Are social marketing campaigns effective in preventing child abuse and neglect?

NCPC Issues No. 32 – October 2010

Introduction

Child maltreatment continues to be a significant social problem in Australia and many other nations. The best available data suggest that between the ages of 0-18 years: 5-10% of children experience physical abuse; around one-in-ten are emotionally maltreated; 12-23% witness family violence; and 4-8% experience serious (i.e., penetrative) sexual abuse (Price-Robertson, Bromfield, & Vassallo, 2010). There were 55,000 cases of child abuse or neglect investigated and confirmed by child protection services in Australia in 2008-09 (Australian Institute of Health and Welfare [AIHW], 2010).

Media-based social marketing campaigns have been identified by the World Health Organisation as having the potential to contribute to the prevention of child maltreatment (World Health Organization [WHO], 2006). Social marketing involves the application of commercial marketing techniques and technologies to "influence the voluntary behaviour of target audiences to improve their personal welfare and that of society" (Andreasen, 1994, p. 110). A media-based social marketing campaign could contribute to the prevention of child maltreatment by raising public awareness of the issue and educating and fostering pro-social behaviours within families.

This Issues paper presents the results of a systematic review of literature about social marketing campaigns related to the prevention of child abuse and neglect, and to parenting problems. The paper aims to identify the characteristics of campaigns in this area and the evidence regarding their effectiveness.

What is social marketing?

Social marketing differs from other branches of marketing in that it relates to the wellbeing of the community (rather than the wellbeing of the marketer) (Donovan, 2005). The fundamental goal of social marketing campaigns is to bring about behavioural change (Andreasen, 2003). This can range from encouraging people to change a specific behaviour on their own (self-regulation) to seeking professional help about a difficult problem. Social marketing draws from a broad range of social sciences for the purpose of influencing people in socially desirable ways and generating social good (Donovan & Henley, 2003; Stead, Gordon, Angus, & McDermott, 2007).

Social marketing campaigns are generally categorised according to whether they appeal to positive motivations and emotions in order to bring about the desired behavioural change (referred to as "incentive appeals") or whether they rely upon fear to bring about the desired behavioural change (referred to as "threat appeals") (Henley, Donovan, & Moorhead, 1998; Henley & Donovan, 1999).

It has been proposed that effective social marketing include strategies that target change in social environments, communities, social policies and legislation, rather than solely relying on individuals to change their behaviour (Donovan & Henley, 2003; Siegel & Doner, 1998). For example, the Ottawa Charter for Health Promotion (WHO, 1986) and more recently, the Bangkok Charter for Health Promotion in a Globalised World (WHO, 2005) recommended that contemporary public health social marketing campaigns invest in the social and environmental determinants of health and welfare, stating that: "people cannot achieve their fullest health potential unless they are able to take control of those things which determine their health" (WHO, 1986). According to Donovan and Henley (2003) a social marketing campaign that targets social structures will be more likely to produce a "social good" (p. 6).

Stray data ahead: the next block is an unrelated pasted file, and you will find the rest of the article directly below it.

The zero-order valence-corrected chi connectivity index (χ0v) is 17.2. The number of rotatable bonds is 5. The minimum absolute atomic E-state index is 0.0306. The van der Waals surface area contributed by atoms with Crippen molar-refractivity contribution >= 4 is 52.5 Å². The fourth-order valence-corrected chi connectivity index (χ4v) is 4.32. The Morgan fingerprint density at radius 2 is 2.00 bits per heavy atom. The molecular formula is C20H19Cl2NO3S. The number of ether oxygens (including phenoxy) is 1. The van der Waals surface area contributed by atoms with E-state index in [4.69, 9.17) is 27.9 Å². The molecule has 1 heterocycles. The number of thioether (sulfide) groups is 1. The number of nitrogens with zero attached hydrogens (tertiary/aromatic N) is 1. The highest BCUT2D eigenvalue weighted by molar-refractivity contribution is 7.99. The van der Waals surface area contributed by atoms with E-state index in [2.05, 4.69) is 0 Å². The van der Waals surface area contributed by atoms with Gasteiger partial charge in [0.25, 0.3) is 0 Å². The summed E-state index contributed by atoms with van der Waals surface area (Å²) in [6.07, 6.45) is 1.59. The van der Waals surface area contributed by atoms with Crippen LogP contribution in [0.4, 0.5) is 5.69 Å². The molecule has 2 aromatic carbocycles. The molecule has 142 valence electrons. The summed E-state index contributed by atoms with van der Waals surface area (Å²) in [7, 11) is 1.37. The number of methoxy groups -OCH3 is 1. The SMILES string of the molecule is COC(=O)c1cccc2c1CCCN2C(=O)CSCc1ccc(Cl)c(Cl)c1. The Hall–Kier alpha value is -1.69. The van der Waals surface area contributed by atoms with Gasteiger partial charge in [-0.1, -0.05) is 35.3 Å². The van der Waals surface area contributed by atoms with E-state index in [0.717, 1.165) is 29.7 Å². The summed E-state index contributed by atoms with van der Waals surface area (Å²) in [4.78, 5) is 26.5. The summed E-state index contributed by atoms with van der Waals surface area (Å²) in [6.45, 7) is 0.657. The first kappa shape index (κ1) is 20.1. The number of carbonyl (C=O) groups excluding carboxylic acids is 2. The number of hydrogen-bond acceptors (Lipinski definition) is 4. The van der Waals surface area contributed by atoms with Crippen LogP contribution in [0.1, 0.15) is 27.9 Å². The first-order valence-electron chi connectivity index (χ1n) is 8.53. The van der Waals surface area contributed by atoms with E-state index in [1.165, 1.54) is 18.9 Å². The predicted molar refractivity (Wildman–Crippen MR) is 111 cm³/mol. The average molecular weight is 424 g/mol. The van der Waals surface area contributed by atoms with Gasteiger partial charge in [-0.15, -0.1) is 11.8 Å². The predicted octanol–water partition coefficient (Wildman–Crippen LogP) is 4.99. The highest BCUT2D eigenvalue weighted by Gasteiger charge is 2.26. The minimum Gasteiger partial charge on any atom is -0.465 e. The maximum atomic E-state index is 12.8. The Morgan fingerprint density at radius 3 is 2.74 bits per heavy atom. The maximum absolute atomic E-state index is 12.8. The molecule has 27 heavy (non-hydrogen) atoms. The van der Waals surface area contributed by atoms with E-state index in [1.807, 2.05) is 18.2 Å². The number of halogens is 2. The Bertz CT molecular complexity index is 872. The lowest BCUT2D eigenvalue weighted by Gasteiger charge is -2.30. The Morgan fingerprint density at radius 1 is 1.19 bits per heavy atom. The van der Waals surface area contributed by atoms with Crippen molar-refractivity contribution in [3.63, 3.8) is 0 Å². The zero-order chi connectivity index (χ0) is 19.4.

Although social marketing campaigns aspire to achieve social good there can be potential for unintended harm to occur (Donovan, Jalleh, Fielder, & Ouschan, 2009). For example, there has been concern from some sectors that social marketing campaigns with "hard-hitting" content (i.e., graphic, emotive and/or shocking content) can be damaging in certain contexts. As an illustration, a media campaign that was intended to reduce violence against women and featured depictions of gratuitous violence was criticised for being potentially counter productive (i.e., promoting violence rather than discouraging it) (Donovan et al., 2009, p. 7). Social marketing campaigns that utilise hard-hitting content to address child sexual abuse are especially fraught, as they have the potential to expose children to traumatic themes and images and re-traumatise child sexual abuse survivors (Australian Centre for the Study of Sexual Assault [ACSSA], 2010). Social marketing campaigns with hard-hitting content have been the subject of heated debate in Australia (Donovan et al., 2009; ACSSA, 2010).

Public health and law enforcement are the main fields that have conducted social marketing campaigns in Australia. Social marketing emerged during the 1970s as a strategy to communicate messages about social issues, with topics related to hygiene, family planning and attitudes towards women (Donovan & Henley, 2003). During the 1980s, social marketing in Australia became established as an approach to educate the public and target individual behaviours. Social marketing campaigns at this time targeted drink-driving, heart disease prevention, and increased use of car seatbelts. By the 1990s health-related behaviours dominated the Australian social marketing field, such as Quit campaigns (anti-smoking) and the famous "Grim Reaper" advertising (HIV/AIDS) (Rigby, Brown, Anagnostou, Ross, & Rosser, 1989; Scollo & Winstanley, 2008). Social marketing campaigns related to child maltreatment are one of many competing for public attention in a crowded media environment (Randolf & Viswanath, 2004).